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Local concerns on November ballot

October 3, 2018

SignPetition
Petitions to the Election
Commission need signatures from at least 10 percent of the residents that voted in the last gubernatorial election.

By Jill Penley
Freelance Writer

Anyone not planning to vote in November’s state and federal general election should know the ballot will include two referendums that will affect every Johnson County resident. One involves the sale of alcohol locally and the other increases the local sales tax rate. While petitions have been noticed in some local restaurants and businesses the past few months, the person, or persons, initiating the petition distribution remains very “hush-hush.” State law directs the county election commission to include the referendum question upon receipt of petition with at least as many valid signatures as would equal 10 percent of their residents who voted in the last gubernatorial election which would be 337 signatures, and evidently enough certified signatures were garnered as the referendum has made it on the ballot.

The effort was enough to give voters an opportunity to decide if liquor by the drink should be allowed in Johnson County. Local government jurisdictions, such as counties and cities, in Tennessee, are dry by default, meaning the sale of alcohol and alcoholic beverages is prohibited or restricted. Beer sales are not considered in the distinction of wet versus dry. To allow for liquor-by-the-drink sales and retail package stores, the law must be amended, and this referendum is the first step in doing so. The Tennessee Alcoholic Beverage Commission says.” Liquor-By-the-Drink” licenses allow businesses to sell beverages with an alcoholic content at or above 8 percent. If approved in November, officials say businesses will have to pass a state screening process and meet a list of requirements to sell liquor by the drink.

Johnson County remains one of 13 counties in Tennessee designated as “dry.” Neighboring counties of Carter County, TN and Washington County, VA allow the sale of packaged wine and liquor and bars and restaurants are permitted to serve alcohol. While unincorporated areas in Watauga and Ashe Counties in NC prohibit the sale of packaged alcoholic beverages, the cities of Boone and West Jefferson permit the sale of packaged liquor every day but Sunday. In 2009, the Town of Mountain City voted against allowing liquor sales in the city limits, and the supporters and opponents of the measure offer the same conflicting viewpoints this go-round.

Advocates suggest by passing the resolution, more restaurants and businesses will locate to Johnson County thereby creating more jobs and producing more tax money.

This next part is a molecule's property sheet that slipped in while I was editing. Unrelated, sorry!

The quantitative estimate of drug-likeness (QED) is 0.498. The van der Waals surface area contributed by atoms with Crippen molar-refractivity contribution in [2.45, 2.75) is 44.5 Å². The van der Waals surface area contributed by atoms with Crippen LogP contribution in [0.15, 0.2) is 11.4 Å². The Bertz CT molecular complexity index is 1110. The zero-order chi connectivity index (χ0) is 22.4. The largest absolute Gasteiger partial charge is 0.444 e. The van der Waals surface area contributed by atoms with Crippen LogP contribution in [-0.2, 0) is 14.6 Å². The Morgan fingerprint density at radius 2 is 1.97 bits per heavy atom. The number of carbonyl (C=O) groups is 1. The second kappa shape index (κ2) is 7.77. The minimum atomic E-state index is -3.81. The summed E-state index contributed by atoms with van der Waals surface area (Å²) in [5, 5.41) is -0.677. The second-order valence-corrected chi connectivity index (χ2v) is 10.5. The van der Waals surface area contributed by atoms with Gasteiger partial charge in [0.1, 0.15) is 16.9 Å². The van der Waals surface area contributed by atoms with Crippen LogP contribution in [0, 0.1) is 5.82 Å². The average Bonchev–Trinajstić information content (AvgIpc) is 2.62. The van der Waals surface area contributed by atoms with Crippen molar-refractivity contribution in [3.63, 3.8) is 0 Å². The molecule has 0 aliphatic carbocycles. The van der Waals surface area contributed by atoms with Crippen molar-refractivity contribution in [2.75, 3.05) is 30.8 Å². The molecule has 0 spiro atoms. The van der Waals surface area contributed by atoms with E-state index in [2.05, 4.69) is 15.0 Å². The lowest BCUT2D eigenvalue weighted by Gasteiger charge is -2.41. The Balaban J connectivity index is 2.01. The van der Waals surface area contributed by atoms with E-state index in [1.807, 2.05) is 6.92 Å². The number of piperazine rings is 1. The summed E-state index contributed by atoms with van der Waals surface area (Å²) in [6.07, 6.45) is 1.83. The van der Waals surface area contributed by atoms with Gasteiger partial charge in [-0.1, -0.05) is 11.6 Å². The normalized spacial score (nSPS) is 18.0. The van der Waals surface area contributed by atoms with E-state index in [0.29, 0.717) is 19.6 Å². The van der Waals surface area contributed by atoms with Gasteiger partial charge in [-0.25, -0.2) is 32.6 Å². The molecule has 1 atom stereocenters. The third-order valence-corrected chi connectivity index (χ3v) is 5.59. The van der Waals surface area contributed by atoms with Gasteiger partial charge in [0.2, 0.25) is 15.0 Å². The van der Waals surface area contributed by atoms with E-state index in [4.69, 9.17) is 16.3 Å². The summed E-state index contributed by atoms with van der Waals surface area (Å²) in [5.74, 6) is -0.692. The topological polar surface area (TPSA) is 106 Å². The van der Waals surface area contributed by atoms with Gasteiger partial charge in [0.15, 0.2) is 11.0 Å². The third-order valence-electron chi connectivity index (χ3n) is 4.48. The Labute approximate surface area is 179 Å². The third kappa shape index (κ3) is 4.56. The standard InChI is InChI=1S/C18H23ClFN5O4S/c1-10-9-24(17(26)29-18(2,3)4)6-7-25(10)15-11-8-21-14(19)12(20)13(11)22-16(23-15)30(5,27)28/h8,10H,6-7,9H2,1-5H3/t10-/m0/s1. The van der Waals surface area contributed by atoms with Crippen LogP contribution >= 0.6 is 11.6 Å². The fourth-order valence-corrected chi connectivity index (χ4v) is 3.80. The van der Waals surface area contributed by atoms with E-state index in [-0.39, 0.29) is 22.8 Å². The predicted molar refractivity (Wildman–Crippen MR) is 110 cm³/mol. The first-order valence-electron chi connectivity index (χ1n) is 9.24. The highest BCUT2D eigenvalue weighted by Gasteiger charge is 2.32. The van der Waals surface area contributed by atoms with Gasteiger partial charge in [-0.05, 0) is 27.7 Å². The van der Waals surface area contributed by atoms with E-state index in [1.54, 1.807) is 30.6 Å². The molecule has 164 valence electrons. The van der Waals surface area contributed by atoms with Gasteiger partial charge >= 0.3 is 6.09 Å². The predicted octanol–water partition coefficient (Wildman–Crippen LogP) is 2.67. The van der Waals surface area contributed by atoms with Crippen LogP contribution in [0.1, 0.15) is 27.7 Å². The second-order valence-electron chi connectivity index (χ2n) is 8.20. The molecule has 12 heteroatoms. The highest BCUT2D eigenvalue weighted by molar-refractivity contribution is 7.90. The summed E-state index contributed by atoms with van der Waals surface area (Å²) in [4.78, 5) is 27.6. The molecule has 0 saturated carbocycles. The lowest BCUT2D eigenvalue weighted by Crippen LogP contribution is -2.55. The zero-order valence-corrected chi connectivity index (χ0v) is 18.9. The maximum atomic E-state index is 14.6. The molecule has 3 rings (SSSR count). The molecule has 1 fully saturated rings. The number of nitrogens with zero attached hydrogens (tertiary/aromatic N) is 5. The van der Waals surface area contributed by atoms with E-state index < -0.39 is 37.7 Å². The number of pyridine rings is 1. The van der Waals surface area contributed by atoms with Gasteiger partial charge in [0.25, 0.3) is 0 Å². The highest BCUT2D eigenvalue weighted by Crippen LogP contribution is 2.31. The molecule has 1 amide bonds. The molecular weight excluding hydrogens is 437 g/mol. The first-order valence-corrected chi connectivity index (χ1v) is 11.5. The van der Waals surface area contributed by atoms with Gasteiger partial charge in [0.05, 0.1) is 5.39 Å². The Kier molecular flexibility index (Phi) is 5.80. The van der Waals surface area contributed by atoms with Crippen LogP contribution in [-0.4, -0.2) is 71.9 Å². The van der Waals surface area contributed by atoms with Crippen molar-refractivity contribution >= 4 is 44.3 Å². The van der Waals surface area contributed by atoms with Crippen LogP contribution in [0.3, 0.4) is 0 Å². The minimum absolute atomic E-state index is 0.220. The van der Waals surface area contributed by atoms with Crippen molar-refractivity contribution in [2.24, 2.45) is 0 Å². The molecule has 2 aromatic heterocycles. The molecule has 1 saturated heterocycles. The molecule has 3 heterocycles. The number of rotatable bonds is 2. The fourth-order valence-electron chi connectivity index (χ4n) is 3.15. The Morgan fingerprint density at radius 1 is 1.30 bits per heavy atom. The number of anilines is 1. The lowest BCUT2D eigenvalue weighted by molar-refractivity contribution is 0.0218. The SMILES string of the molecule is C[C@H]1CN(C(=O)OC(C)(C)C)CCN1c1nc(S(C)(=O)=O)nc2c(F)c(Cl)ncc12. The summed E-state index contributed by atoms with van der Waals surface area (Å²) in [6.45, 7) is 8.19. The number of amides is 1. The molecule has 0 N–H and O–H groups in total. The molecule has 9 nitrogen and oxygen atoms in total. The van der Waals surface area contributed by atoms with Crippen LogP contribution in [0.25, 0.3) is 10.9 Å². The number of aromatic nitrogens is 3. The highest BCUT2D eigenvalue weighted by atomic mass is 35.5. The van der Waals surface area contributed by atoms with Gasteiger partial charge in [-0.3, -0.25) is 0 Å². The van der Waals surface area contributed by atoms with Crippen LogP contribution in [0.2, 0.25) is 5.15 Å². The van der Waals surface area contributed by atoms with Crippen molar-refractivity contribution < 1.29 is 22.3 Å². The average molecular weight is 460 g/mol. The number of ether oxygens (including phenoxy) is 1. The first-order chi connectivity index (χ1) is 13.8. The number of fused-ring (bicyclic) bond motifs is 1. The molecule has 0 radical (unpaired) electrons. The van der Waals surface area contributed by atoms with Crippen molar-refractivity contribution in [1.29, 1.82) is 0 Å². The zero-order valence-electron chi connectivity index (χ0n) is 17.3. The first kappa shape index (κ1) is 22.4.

“The economic justification for this is abundantly clear,” wrote Dennis Shekinah, owner of R&D Campground, in a letter to this paper’s editor. “The objections for this idea have historically been voiced from constituents who believe that sales of beer and wine are equated with a disintegration of our moral character as a county. We should all realize that people, locals and tourists alike, who enjoy wine with their dinner or a cold beer with pizza will end up giving their money to an adjoining county that allows it.”

Opponents, however, argue that possible safety issues could offset any increase in tax revenue and tourism and an increase in under-age drinking.

Unlike laws dealing with the sale of beer, which is governed by the local beer board, and since liquor by the drink is governed by the Tennessee Alcoholic Beverage Commission, prospective restaurants and their owners and servers would be required to undergo a licensing procedure before liquor sales can be allowed.

The “consumption on the premises referendum” is worded: “For legal sale of alcoholic beverages for consumption on the premises in Johnson County,” or “Against legal sale of alcoholic beverages for consumption on the premises in Johnson County.”

The second referendum involves raising the sales tax. The Tennessee state sales tax rate is currently seven percent, but county and city tax based tax rates vary depending on the rate passed. Depending on local tax jurisdictions, the total sales tax rate in Tennessee can be as high as 10%. The average local sales tax rate across the state is 2.45 percent making the Volunteer State’s sales tax rate one of the highest in the country with an average tax levy on purchases of 9.45 percent statewide.

The combined sales tax rate for Johnson County, TN is 8.5 percent, which is the total of state and county sales tax rates. The Tennessee state sales tax rate is currently 7 percent. The Johnson County, sales tax rate, is 1.5 percent. Washington County 9.5 and Carter and Unicoi Counties 9.75.

The combined sales tax rate for Abingdon, VA is 5.3 percent, which is the total of state, county and city sales tax rates. The Virginia state sales tax rate is currently 4.3 percent. The Washington County, sales tax rate, is 1 percent.

The “sales and use tax referendum” asks, “Shall the Resolution passed by the Johnson County Commission on May 17, 2018, published in The Tomahawk, a newspaper of general circulation, and as authorized by the be levied and collected pursuant to the Retailer’s Sales Tax Act and the 1963 Local Option Revenue Act and pursuant to Tennessee Code Annotated, sections 67-6-701, et seq., which will increase the local sales and use tax rate from one and one-half percent to two percent (2.00 percent), except as limited or modified by statute, become operative?”